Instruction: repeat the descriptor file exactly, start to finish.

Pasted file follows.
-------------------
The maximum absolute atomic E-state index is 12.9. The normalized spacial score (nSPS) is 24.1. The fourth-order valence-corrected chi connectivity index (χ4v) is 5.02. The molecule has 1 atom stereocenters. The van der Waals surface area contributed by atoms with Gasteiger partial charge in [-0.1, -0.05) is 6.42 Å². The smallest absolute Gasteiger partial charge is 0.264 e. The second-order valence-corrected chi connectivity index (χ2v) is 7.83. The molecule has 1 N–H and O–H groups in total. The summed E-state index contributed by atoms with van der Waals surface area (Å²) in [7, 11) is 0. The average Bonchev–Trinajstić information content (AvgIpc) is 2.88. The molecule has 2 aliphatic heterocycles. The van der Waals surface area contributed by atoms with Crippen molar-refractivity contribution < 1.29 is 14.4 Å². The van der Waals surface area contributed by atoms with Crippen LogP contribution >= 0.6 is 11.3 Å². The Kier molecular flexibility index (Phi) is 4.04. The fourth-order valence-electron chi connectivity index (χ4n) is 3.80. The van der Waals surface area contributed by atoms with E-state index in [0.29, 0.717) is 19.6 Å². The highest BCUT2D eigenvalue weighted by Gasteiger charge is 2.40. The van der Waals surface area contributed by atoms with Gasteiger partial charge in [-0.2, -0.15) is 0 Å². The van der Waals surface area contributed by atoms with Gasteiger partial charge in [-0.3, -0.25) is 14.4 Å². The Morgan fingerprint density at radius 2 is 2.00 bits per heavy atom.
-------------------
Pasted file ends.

The maximum absolute atomic E-state index is 12.9. The normalized spacial score (nSPS) is 24.1. The fourth-order valence-corrected chi connectivity index (χ4v) is 5.02. The molecule has 1 atom stereocenters. The van der Waals surface area contributed by atoms with Gasteiger partial charge in [-0.1, -0.05) is 6.42 Å². The smallest absolute Gasteiger partial charge is 0.264 e. The second-order valence-corrected chi connectivity index (χ2v) is 7.83. The molecule has 1 N–H and O–H groups in total. The summed E-state index contributed by atoms with van der Waals surface area (Å²) in [7, 11) is 0. The average Bonchev–Trinajstić information content (AvgIpc) is 2.88. The molecule has 2 aliphatic heterocycles. The van der Waals surface area contributed by atoms with Crippen molar-refractivity contribution < 1.29 is 14.4 Å². The van der Waals surface area contributed by atoms with Crippen LogP contribution >= 0.6 is 11.3 Å². The Kier molecular flexibility index (Phi) is 4.04. The fourth-order valence-electron chi connectivity index (χ4n) is 3.80. The van der Waals surface area contributed by atoms with E-state index in [0.29, 0.717) is 19.6 Å². The highest BCUT2D eigenvalue weighted by Gasteiger charge is 2.40. The van der Waals surface area contributed by atoms with Gasteiger partial charge in [-0.2, -0.15) is 0 Å². The van der Waals surface area contributed by atoms with Gasteiger partial charge in [-0.3, -0.25) is 14.4 Å². The Morgan fingerprint density at radius 2 is 2.00 bits per heavy atom.